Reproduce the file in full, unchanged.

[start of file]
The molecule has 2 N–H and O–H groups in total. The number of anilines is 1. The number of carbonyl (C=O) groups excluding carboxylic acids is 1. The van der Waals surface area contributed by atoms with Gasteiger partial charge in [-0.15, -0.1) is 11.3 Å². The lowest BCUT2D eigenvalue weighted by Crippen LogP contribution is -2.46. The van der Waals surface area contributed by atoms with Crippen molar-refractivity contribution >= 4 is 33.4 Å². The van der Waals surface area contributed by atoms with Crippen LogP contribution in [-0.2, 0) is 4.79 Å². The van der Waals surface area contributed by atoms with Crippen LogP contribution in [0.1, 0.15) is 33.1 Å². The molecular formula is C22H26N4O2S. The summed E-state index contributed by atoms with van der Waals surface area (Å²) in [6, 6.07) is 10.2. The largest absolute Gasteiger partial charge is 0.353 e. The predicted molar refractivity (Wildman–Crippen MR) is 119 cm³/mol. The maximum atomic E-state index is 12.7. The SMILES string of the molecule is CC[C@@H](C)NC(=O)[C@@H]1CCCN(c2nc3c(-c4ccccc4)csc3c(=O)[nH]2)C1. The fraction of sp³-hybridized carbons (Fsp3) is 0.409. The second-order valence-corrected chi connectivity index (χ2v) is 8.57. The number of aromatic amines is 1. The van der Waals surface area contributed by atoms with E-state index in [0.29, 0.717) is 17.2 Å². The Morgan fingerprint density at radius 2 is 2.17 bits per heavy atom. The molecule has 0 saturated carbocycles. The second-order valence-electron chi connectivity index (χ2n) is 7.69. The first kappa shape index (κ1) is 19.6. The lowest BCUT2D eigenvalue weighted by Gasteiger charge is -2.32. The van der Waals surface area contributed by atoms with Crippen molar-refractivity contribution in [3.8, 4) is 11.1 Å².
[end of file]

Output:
The molecule has 2 N–H and O–H groups in total. The number of anilines is 1. The number of carbonyl (C=O) groups excluding carboxylic acids is 1. The van der Waals surface area contributed by atoms with Gasteiger partial charge in [-0.15, -0.1) is 11.3 Å². The lowest BCUT2D eigenvalue weighted by Crippen LogP contribution is -2.46. The van der Waals surface area contributed by atoms with Crippen molar-refractivity contribution >= 4 is 33.4 Å². The van der Waals surface area contributed by atoms with Crippen LogP contribution in [-0.2, 0) is 4.79 Å². The van der Waals surface area contributed by atoms with Crippen LogP contribution in [0.1, 0.15) is 33.1 Å². The molecular formula is C22H26N4O2S. The summed E-state index contributed by atoms with van der Waals surface area (Å²) in [6, 6.07) is 10.2. The largest absolute Gasteiger partial charge is 0.353 e. The predicted molar refractivity (Wildman–Crippen MR) is 119 cm³/mol. The maximum atomic E-state index is 12.7. The SMILES string of the molecule is CC[C@@H](C)NC(=O)[C@@H]1CCCN(c2nc3c(-c4ccccc4)csc3c(=O)[nH]2)C1. The fraction of sp³-hybridized carbons (Fsp3) is 0.409. The second-order valence-corrected chi connectivity index (χ2v) is 8.57. The number of aromatic amines is 1. The van der Waals surface area contributed by atoms with E-state index in [0.29, 0.717) is 17.2 Å². The Morgan fingerprint density at radius 2 is 2.17 bits per heavy atom. The molecule has 0 saturated carbocycles. The second-order valence-electron chi connectivity index (χ2n) is 7.69. The first kappa shape index (κ1) is 19.6. The lowest BCUT2D eigenvalue weighted by Gasteiger charge is -2.32. The van der Waals surface area contributed by atoms with Crippen molar-refractivity contribution in [3.8, 4) is 11.1 Å².